TBT - Cream Releases Their Seminal Album, Disraeli Gears, Melding Psychedelic And Blues Seamlessly
Widely considered to be the first supergroup of all time, Cream rose from Eric Clapton’s musical ambitions. This album showcases the many ambitions of the band as the musical climate of the time almost forced the band to incorporate the sweeping psychedelic music with their own traditional blues style. What makes this album so incredible and important to modern music is how its influence spread to both sides of the pond. The psychedelic/hard rock medley influenced many of the 70’s British rock bands like Led Zeppelin while the blues roots influenced many American southern rock groups like Lynyrd Skynyrd. While listening to this album there are not many distinct off-rock instruments that are so present on many of the other major psychedelic albums of the time. Cream’s genius is they are able to create a psychedelic atmosphere with mainly sole blues instrumentation.
What pushes the psychedelic envelope in most of these blues ridden songs is the lyrics. The lyrics build on this atmosphere to create this perfect melding between genres. This is embodied by pretty much every single song in the tracklisting, but really stands out on the band's anthem, “Sunshine of You Love.” A profuse love that exacerbates the flower power era with, as any seasoned Guitar Hero player knows, the greatest baseline of all time. While the lyrics almost pander to the psychedelia of the time, the instrumentation is heavy on the blues end. From the bass line to the crazy guitar solos this song is a portrait of heavy rock to come.
To encompass some of the more negative sentiments to come out of the 60’s youth Cream procures many tracks that embellish this pessimism and nihilism that was sweeping the nation. “Strange Brew” paints a story with lyrics about a witch’s potion that is destroying your insides. Since the witch can pretty much be projected onto any dissenting figure you please, it makes the song almost universal. The way that Clapton sings the words “Strange Brew” also contribute to the great atmosphere. A more up-tempo, but just as poignant, “World of Pain” seem to be stirrings of pure psychedelia. Clapton sings “Is there a reason for today” while musing about a tree outside his window. The changing vocals throughout the song, along with the more tame instrumentation leave the audience in a trance. “We’re Going Wrong” and “Take It Back” lend us to see the two extremes of this negative attitude musically. The former may have the most psychedelic instrumentation as the light, but fast paced, drums give way to a slow, groovy guitar solo that builds with Jack Bruce’s haunting vocals. The lyrics are simple (perhaps a breakup song of sorts) which allows the vocals to be the main focus of the song. The latter song, “Take It Back,” always reminds me of the famous company play from Monsters, Inc “Put that thing back where it came from, or so help me!” This is the most blues heavy song (apart from Mother’s Lament) as it is filled with a harmonica and has much more focus on the lyrics.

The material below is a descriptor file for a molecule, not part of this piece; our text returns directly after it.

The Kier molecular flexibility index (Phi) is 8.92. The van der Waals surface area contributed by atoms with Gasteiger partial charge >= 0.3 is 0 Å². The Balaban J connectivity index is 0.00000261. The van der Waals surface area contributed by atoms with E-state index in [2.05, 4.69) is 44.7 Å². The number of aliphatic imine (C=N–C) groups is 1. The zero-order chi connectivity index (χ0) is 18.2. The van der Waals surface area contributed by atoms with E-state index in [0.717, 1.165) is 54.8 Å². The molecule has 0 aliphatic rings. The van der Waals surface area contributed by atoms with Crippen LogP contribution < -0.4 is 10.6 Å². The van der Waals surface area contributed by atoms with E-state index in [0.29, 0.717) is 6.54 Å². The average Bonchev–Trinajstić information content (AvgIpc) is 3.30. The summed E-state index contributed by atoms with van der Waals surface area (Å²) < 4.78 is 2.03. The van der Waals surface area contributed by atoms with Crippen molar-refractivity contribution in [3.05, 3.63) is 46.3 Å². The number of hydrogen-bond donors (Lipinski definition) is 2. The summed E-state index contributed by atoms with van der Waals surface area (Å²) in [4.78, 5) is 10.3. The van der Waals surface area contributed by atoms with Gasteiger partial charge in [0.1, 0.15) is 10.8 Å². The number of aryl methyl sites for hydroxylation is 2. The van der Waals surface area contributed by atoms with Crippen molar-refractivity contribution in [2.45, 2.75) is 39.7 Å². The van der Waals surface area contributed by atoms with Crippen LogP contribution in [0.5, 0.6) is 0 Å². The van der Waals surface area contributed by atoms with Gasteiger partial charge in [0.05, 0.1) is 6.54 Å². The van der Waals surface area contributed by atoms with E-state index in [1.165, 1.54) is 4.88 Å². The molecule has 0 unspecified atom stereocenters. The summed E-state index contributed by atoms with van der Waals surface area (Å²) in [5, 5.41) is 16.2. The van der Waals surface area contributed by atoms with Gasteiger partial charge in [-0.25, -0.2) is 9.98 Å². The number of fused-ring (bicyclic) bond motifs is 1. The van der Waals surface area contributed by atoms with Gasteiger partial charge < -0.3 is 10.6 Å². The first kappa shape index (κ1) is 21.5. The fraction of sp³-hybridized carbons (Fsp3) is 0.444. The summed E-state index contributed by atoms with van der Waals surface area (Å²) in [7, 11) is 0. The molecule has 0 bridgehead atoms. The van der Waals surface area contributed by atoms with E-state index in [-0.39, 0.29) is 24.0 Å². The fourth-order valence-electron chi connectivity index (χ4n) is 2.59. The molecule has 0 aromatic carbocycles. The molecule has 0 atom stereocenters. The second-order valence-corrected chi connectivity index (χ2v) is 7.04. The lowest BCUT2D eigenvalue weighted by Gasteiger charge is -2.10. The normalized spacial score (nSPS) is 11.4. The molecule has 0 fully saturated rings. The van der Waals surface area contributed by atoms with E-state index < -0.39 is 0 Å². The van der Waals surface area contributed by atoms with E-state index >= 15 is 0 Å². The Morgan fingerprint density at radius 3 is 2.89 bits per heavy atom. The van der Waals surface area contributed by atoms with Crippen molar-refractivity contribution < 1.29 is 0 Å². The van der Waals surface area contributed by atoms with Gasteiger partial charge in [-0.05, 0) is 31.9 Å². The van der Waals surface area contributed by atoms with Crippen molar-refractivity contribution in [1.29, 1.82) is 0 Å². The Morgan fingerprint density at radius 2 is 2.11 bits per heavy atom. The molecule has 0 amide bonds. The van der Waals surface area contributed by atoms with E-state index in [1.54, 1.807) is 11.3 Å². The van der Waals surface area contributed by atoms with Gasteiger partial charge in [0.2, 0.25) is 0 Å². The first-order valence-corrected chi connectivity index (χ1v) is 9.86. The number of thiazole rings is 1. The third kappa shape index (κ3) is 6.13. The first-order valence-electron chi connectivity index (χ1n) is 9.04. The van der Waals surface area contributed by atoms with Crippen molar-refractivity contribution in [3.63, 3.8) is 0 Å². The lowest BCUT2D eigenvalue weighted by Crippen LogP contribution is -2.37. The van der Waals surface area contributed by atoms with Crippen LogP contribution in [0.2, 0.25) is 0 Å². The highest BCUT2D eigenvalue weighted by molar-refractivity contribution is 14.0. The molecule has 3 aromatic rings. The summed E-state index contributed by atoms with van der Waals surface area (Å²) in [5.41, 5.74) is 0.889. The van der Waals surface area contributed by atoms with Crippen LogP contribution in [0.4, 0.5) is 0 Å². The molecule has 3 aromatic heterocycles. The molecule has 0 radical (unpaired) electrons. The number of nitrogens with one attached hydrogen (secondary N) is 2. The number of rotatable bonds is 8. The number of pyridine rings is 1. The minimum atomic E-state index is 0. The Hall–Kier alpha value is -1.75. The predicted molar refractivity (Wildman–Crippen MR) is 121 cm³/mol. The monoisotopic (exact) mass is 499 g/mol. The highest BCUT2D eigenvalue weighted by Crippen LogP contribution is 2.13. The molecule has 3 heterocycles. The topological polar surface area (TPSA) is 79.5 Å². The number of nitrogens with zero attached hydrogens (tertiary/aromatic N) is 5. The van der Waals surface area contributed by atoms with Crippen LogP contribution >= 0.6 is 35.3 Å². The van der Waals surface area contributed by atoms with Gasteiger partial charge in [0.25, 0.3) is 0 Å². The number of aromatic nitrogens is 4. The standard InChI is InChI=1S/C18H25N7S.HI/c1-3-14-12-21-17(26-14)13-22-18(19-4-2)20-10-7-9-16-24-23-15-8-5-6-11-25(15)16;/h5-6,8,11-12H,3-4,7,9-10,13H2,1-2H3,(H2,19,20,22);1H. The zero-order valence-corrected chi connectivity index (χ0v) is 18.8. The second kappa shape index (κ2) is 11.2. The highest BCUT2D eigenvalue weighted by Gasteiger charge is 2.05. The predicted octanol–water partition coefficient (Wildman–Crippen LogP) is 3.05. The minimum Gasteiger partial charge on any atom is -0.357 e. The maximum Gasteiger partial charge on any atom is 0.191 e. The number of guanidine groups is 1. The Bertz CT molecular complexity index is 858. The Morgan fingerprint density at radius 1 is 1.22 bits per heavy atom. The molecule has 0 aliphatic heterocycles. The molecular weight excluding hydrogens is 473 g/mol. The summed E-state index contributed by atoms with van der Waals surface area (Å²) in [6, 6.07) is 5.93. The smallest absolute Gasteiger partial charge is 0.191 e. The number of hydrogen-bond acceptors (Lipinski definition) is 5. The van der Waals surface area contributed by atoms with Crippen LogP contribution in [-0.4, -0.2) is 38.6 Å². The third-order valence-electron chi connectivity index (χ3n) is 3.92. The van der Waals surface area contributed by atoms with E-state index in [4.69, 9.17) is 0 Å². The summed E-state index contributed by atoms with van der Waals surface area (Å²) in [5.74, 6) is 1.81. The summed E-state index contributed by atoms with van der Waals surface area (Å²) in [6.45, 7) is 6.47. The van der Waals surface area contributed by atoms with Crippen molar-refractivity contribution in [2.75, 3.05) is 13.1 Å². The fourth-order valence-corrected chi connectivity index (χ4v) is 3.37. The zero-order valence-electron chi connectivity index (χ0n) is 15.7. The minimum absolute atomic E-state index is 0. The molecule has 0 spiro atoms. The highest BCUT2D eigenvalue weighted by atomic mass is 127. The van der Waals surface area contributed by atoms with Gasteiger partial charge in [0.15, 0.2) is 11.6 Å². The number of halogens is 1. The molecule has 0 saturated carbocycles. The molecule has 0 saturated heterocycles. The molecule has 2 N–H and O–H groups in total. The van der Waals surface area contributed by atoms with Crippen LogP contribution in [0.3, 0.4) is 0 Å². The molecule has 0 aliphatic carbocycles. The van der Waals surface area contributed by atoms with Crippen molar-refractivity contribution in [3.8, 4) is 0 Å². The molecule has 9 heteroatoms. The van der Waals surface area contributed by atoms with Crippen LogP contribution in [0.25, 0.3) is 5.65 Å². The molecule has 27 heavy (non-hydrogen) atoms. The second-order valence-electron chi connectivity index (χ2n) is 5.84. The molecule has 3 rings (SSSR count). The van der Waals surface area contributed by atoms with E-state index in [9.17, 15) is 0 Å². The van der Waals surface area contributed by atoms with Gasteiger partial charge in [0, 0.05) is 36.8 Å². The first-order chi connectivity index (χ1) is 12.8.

One of my favorite tracks on the album, “Tale of Brave Ulysses,” is filled with one of the most intense fits of songwriting in Cream’s discography. “Tales of Brave Ulysses” perfectly showcases the duality that Cream was able to achieve with this album. With intense guitar solos and blues inspired rhythms, but very colorful, expressive lyrics, Cream is able to slide the two genres of music on top of each other like fault lines. They achieve this again on the next track, “SWLABR,” which seemingly consist of lyrics that were decided by a dartboard. This definitely has the feel of a classic psychedelic song but listening to the instrumentation reveals the hard rock interior. The only place where there is a piano is the (probably improvised or a standard) “Mother’s Lament,” which feels very strange on this album. The circus like nature of the piano gives the impression of a couple of friends singing at the local pub or something. With all the “weird” psychedelia on this album I find this to be the weirdest part.
Cream’s influence is felt in the annals of rock and roll and what they did with this album was truly unique. Being true to their blues roots while folding to the culture bomb of the day creates a truly stunning sound. Rock and its many incarnations would not the be the same today without Cream, and especially this pivotal work.
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